Does Navios Partners’ Current Price Capture Its Risks and Returns?
Companies operating in the dry bulk space are highly cyclical and capital-intensive. These companies also have varying degrees of financial leverage. Companies in the industry are best valued and compared using EV-to-EBITDA (enterprise value to earnings before interest, taxes, depreciation, and amortization).
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Stock could have an upside
Navios Maritime Partners (NMM) is trading at a one-year forward EV-to-EBITDA of 6.8x. After venturing into the container segment, its average forward EV-to-EBITDA has been 9.1x. Its historical trading range has been 5x to 11.3x.
Wall Street analysts’ estimates for NMM’s EBITDA are $157 million and $156 million for 2015 and 2016, respectively, as compared to $156.9 million for 2014. This is despite the addition of two container vessels in the second half of 2014 and one container vessel in 2015. This implies that estimates are already factoring in a downside related to the re-chartering of contracts at lower prices.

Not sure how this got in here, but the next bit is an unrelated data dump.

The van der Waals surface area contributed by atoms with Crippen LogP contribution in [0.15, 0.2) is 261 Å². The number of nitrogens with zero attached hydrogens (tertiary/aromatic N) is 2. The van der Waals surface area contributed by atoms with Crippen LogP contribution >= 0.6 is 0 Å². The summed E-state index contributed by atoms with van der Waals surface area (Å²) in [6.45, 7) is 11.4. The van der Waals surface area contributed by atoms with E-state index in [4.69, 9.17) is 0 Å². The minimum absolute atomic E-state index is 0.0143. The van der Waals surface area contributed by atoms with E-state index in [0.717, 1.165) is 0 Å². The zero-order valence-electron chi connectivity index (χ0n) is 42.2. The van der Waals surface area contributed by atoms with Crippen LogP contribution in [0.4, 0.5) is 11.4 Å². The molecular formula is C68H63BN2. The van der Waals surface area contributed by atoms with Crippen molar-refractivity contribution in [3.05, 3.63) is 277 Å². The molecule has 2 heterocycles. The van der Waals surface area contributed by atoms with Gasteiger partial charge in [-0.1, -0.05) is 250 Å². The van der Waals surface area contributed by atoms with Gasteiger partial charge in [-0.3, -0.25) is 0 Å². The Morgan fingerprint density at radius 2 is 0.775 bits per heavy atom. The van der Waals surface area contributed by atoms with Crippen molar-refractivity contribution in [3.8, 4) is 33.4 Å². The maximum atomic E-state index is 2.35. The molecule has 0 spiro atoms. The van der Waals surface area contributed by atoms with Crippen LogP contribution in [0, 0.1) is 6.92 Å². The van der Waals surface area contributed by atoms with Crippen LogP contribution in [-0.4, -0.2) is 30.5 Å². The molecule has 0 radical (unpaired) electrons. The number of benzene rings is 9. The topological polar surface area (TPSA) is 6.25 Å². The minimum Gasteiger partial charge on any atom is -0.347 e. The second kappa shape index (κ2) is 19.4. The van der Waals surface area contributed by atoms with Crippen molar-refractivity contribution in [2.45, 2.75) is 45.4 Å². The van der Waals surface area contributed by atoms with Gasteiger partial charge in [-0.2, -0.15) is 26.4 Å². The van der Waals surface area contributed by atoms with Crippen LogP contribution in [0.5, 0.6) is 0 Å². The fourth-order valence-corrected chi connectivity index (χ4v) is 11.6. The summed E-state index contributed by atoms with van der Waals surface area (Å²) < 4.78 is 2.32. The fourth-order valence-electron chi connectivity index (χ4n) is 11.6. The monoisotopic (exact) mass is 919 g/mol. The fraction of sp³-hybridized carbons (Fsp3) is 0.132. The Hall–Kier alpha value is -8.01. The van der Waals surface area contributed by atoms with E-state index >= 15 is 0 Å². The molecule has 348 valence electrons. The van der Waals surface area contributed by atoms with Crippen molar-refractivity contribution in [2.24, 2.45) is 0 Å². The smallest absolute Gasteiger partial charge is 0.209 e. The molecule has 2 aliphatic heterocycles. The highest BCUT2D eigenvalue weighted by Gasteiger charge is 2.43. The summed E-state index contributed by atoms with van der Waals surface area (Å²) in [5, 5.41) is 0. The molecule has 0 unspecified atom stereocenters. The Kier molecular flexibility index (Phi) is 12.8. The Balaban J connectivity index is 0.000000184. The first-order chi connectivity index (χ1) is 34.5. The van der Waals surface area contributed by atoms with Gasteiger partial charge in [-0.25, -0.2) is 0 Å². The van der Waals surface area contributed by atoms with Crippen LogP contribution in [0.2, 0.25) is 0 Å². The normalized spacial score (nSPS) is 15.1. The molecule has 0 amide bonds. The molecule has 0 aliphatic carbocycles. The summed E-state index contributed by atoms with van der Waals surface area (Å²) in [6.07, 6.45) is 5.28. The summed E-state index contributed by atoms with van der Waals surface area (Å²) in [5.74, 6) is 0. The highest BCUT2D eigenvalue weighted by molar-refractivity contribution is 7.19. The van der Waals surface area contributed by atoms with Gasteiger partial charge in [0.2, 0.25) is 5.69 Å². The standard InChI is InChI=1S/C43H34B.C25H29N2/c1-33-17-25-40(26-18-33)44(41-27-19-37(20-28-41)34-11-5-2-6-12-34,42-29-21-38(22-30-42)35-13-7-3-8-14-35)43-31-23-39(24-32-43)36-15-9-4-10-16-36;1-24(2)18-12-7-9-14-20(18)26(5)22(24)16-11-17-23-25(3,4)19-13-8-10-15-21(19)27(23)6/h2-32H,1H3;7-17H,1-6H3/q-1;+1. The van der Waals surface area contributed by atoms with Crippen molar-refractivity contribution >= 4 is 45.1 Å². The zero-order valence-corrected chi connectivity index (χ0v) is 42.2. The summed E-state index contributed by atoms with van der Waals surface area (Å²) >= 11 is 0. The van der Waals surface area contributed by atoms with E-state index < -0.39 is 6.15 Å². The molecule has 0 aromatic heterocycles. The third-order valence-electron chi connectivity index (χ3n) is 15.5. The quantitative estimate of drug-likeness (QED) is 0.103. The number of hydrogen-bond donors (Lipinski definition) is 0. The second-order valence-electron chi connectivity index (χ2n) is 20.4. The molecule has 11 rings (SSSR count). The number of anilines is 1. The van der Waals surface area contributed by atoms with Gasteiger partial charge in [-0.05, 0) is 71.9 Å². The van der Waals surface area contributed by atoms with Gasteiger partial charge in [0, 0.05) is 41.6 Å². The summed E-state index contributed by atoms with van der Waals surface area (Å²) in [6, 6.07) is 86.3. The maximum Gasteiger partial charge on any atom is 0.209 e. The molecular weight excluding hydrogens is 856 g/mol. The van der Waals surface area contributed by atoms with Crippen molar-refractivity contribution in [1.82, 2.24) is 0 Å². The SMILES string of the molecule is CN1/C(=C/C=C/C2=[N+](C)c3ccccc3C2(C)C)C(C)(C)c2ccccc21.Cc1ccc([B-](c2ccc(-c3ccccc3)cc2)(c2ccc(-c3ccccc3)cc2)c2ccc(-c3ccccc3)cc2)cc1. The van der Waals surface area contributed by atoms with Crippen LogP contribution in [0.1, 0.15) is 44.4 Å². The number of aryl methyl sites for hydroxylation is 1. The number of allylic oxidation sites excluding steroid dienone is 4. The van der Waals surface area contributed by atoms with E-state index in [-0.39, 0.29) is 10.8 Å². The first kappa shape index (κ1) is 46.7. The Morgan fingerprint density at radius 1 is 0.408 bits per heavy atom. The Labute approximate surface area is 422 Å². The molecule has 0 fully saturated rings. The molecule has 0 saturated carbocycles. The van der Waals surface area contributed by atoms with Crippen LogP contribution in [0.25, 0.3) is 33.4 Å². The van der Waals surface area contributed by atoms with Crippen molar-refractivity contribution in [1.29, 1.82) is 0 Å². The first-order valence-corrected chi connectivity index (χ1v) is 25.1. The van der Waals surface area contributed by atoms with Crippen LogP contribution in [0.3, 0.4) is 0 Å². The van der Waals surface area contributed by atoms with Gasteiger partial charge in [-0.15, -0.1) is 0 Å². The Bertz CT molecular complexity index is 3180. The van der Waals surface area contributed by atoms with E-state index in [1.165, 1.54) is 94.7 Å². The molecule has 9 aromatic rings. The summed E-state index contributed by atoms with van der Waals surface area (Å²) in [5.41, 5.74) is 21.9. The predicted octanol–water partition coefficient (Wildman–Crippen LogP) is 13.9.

NMM also has low operating expenses and low leverage, and it is diversifying away from risk in the weak dry bulk market. Compared to Navios Partners, Navios Maritime Holdings (NM) has a forward EV-to-EBITDA multiple of 17.7x. Ship Finance International (SFL) is trading at a forward EV-to-EBITDA of 10.4x. DryShips (DRYS) is trading at a low multiple of 2.4x EV-to-EBITDA. Due to low leverage in the downturn, Diana Shipping (DSX) is trading at a high EV-to-EBITDA multiple of 39.5x.
The SPDR S&P Metals and Mining Index (XME) gives investors exposure to the diversified metals and mining space. NM and NMM collectively form 5.1% of SEA’s holdings.
The Yorkville High Income MLP ETF (YMLP) also provides exposure to NMM, and the stock makes up close to 6% of the ETF’s holdings.
To learn more about this industry, visit our Dry Bulk Shipping page.